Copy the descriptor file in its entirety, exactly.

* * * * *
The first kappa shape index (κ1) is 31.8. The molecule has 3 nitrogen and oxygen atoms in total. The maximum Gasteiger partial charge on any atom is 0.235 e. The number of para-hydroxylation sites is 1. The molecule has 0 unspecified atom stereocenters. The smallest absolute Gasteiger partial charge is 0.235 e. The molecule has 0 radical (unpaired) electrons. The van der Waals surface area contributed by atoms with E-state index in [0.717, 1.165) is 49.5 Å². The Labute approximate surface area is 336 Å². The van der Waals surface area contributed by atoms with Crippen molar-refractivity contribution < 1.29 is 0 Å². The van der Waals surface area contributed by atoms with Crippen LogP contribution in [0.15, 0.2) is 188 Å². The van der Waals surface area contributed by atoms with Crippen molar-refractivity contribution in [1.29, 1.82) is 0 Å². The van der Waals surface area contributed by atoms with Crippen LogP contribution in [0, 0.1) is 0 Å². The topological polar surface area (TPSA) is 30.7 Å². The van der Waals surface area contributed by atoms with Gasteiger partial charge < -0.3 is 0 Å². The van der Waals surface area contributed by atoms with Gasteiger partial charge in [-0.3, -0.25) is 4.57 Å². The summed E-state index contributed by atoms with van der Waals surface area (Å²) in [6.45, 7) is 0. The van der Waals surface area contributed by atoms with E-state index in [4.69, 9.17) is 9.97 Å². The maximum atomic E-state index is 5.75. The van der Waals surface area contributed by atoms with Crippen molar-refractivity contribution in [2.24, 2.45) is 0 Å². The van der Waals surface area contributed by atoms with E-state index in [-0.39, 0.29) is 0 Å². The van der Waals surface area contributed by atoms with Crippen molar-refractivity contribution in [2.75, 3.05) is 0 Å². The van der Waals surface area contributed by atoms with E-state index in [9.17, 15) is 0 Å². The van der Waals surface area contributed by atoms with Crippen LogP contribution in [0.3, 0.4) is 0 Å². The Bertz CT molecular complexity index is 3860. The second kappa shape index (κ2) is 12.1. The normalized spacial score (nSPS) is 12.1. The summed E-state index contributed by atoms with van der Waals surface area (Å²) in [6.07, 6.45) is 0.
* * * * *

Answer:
The first kappa shape index (κ1) is 31.8. The molecule has 3 nitrogen and oxygen atoms in total. The maximum Gasteiger partial charge on any atom is 0.235 e. The number of para-hydroxylation sites is 1. The molecule has 0 unspecified atom stereocenters. The smallest absolute Gasteiger partial charge is 0.235 e. The molecule has 0 radical (unpaired) electrons. The van der Waals surface area contributed by atoms with E-state index in [0.717, 1.165) is 49.5 Å². The Labute approximate surface area is 336 Å². The van der Waals surface area contributed by atoms with Crippen molar-refractivity contribution < 1.29 is 0 Å². The van der Waals surface area contributed by atoms with Crippen LogP contribution in [0.15, 0.2) is 188 Å². The van der Waals surface area contributed by atoms with Crippen molar-refractivity contribution in [1.29, 1.82) is 0 Å². The van der Waals surface area contributed by atoms with Crippen LogP contribution in [0, 0.1) is 0 Å². The topological polar surface area (TPSA) is 30.7 Å². The van der Waals surface area contributed by atoms with Gasteiger partial charge < -0.3 is 0 Å². The van der Waals surface area contributed by atoms with Gasteiger partial charge in [-0.3, -0.25) is 4.57 Å². The summed E-state index contributed by atoms with van der Waals surface area (Å²) in [6.45, 7) is 0. The van der Waals surface area contributed by atoms with E-state index in [4.69, 9.17) is 9.97 Å². The maximum atomic E-state index is 5.75. The van der Waals surface area contributed by atoms with Crippen molar-refractivity contribution in [2.24, 2.45) is 0 Å². The van der Waals surface area contributed by atoms with E-state index in [-0.39, 0.29) is 0 Å². The van der Waals surface area contributed by atoms with Crippen molar-refractivity contribution in [2.75, 3.05) is 0 Å². The van der Waals surface area contributed by atoms with E-state index in [9.17, 15) is 0 Å². The van der Waals surface area contributed by atoms with Crippen LogP contribution in [0.3, 0.4) is 0 Å². The Bertz CT molecular complexity index is 3860. The second kappa shape index (κ2) is 12.1. The normalized spacial score (nSPS) is 12.1. The summed E-state index contributed by atoms with van der Waals surface area (Å²) in [6.07, 6.45) is 0.